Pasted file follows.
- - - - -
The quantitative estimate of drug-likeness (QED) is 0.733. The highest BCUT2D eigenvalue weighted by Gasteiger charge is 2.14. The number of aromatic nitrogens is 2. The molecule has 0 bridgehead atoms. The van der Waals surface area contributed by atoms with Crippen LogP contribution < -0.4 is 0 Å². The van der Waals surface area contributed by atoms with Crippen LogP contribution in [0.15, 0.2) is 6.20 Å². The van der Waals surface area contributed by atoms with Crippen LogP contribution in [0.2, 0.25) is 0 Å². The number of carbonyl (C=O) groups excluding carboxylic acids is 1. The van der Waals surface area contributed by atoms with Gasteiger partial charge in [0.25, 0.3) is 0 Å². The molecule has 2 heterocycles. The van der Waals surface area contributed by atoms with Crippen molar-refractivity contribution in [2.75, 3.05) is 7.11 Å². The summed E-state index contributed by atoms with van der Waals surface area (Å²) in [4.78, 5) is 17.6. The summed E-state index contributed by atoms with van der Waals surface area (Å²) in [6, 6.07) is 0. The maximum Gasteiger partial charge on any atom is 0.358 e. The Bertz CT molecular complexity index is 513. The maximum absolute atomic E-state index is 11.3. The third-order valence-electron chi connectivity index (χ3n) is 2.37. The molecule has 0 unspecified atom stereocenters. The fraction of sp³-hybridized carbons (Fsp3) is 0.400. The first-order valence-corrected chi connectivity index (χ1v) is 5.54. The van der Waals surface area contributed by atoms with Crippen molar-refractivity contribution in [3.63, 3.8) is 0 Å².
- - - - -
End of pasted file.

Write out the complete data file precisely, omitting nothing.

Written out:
The quantitative estimate of drug-likeness (QED) is 0.733. The highest BCUT2D eigenvalue weighted by Gasteiger charge is 2.14. The number of aromatic nitrogens is 2. The molecule has 0 bridgehead atoms. The van der Waals surface area contributed by atoms with Crippen LogP contribution < -0.4 is 0 Å². The van der Waals surface area contributed by atoms with Crippen LogP contribution in [0.15, 0.2) is 6.20 Å². The van der Waals surface area contributed by atoms with Crippen LogP contribution in [0.2, 0.25) is 0 Å². The number of carbonyl (C=O) groups excluding carboxylic acids is 1. The van der Waals surface area contributed by atoms with Gasteiger partial charge in [0.25, 0.3) is 0 Å². The molecule has 2 heterocycles. The van der Waals surface area contributed by atoms with Crippen molar-refractivity contribution in [2.75, 3.05) is 7.11 Å². The summed E-state index contributed by atoms with van der Waals surface area (Å²) in [4.78, 5) is 17.6. The summed E-state index contributed by atoms with van der Waals surface area (Å²) in [6, 6.07) is 0. The maximum Gasteiger partial charge on any atom is 0.358 e. The Bertz CT molecular complexity index is 513. The maximum absolute atomic E-state index is 11.3. The third-order valence-electron chi connectivity index (χ3n) is 2.37. The molecule has 0 unspecified atom stereocenters. The fraction of sp³-hybridized carbons (Fsp3) is 0.400. The first-order valence-corrected chi connectivity index (χ1v) is 5.54. The van der Waals surface area contributed by atoms with Crippen molar-refractivity contribution in [3.63, 3.8) is 0 Å².